HIV-1 Viral Load Test
The HIV-1 Viral Load measures the amount of the HIV virus in your blood.
This test is used for those undergoing HIV treatment. It helps in selecting the right medications out of 20+ commonly used drugs against HIV, assess the response to the treatment and its success.
It usually takes 1 month to 6 months for HIV drugs to fully suppress the HIV virus in the body at which point viral load is described as undetectable. Those who have got an undetectable viral load are not infectious to others (i.e. U=U).
Blood from vein
Time for test results
Within 4 working days
Cost of test
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In Birmingham Clinic
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How is it different from the HIV-1 Qual test?
The HIV-1 Viral Load test is a quantitative test that tells us the amount of HIV virus in the blood sample. This test is done in those who are known to be HIV positive and is a way of monitoring their infectiousness and response to HIV treatment.
The HIV-1 Qual DNA test is a qualitative test and identifies whether someone is HIV positive or negative.
When do I need an HIV-1 Viral Load test?
This test is meant for treatment and monitoring of HIV-1 positive patients. A Viral Load test will be carried out after initial diagnosis to form a baseline. Another test to be done at the start of HIV treatment with a follow up 1 month after. And then every 3-6 months.
This test is not a diagnostic test, however, in some cases, it is helpful in excluding in diagnosis of HIV-1 in cases where 4th generation antigen & antibody tests are equivocal.
Why does this not test for HIV-2 Viral Load?
HIV-2 Viral Load is a different test which is done for those who have got HIV-2 infection – this test is meant for treatment and monitoring of HIV-2 positive patients.
Unfortunately, the test for HIV-2 Viral Load is not widely available and not as accurate as for HIV-1.
How accurate is this test?
These are very sensitive tests and most routinely used assays can detect as little as 20 copies of HIV RNA in a millimetre of blood.
What do the results mean?
The patients who are on HIV treatment will normally have an UNDETECTABLE viral load. This means less than 20 copies of HIV RNA in a millimetre of blood. This means that your HIV treatment is working well and you can have unprotected sex without passing on HIV (please note that practicing safe sex is recommended even if you cannot pass on HIV to protect yourself from other infections).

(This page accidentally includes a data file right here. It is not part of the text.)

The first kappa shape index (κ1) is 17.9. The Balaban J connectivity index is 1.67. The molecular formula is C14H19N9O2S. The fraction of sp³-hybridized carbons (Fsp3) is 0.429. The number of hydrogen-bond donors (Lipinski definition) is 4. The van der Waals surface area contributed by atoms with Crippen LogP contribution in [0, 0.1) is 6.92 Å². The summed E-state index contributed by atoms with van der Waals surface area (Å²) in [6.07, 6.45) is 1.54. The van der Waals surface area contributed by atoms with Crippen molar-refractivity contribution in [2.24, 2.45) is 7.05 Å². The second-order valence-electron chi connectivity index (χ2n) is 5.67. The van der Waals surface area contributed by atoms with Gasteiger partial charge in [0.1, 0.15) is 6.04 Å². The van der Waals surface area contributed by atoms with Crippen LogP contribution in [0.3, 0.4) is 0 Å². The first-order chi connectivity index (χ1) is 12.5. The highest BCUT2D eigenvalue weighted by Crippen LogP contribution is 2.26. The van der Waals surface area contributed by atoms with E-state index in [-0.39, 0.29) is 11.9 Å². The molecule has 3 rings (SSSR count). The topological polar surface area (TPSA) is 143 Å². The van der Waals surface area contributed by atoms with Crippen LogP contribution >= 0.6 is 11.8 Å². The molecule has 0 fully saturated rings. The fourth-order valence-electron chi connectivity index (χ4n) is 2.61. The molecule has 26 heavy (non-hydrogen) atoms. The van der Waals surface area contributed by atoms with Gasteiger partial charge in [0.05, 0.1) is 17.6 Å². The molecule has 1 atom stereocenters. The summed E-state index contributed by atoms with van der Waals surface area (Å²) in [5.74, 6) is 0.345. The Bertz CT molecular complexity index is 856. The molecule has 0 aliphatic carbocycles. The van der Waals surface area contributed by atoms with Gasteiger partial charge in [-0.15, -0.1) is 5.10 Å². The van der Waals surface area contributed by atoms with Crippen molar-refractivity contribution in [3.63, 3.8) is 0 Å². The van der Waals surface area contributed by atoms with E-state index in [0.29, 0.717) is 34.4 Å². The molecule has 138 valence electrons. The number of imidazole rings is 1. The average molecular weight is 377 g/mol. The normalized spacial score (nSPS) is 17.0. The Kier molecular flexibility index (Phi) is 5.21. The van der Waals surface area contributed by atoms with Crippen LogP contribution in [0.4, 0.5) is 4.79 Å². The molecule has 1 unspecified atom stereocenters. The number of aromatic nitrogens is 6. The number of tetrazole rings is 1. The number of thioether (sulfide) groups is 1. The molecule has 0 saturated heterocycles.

Those with a previously undetectable viral load may experience a sudden appearance of detectable viral load occurs when the patient is not taking the medications or the medicines have stopped working (also called a ‘Blip’).
A Detectable Viral Load means there is a large amount of HIV in your blood. This means you are infectious and you need treatment to prevent your immune system from being destroyed. Detectable viral load can range from 20 to millions of copies of HIV RNA per ml of blood. When viral load is >100,000 it’s considered high from the point of view of selecting HIV medications.
Do I have to repeat this test?
You will need to repeat this test 1 month after starting HIV medication (or a new course) and every 3-6 months after this to ensure that the medications you are taking are still effective.
What happens if I stop taking my HIV medication?
If you have an undetectable HIV-1 Viral Load and you stop taking HIV medications, then the HIV virus becomes detectable again. This will result in a drop in your immune system and consequent ill health and becoming infectious to your partner.
There are, however, a few people with HIV whose immune system can keep the virus in check and therefore undetectable without taking any medications. They are called ‘elite controllers’.
When can I have unprotected sex?
If your viral load is undetectable on two occasions 6 months apart, then you can have sex without passing on HIV-1.
Please note being undetectable does not protect you against other STIs.
Accurate from 45 days and with results in 20 minutes, we can help you move on with your life today.
If you’re at high risk of acquiring HIV, we can look for HIV after 10 days of possible exposure.
Page reviewed by Dr. Manoj Malu (Clinical Director)
Last reviewed date: 21 April 2020
Next review due: 21 April 2023
Whilst this content is written and reviewed by sexual health specialists, it is for general guidance only. It is not intended to replace the advice of your clinician.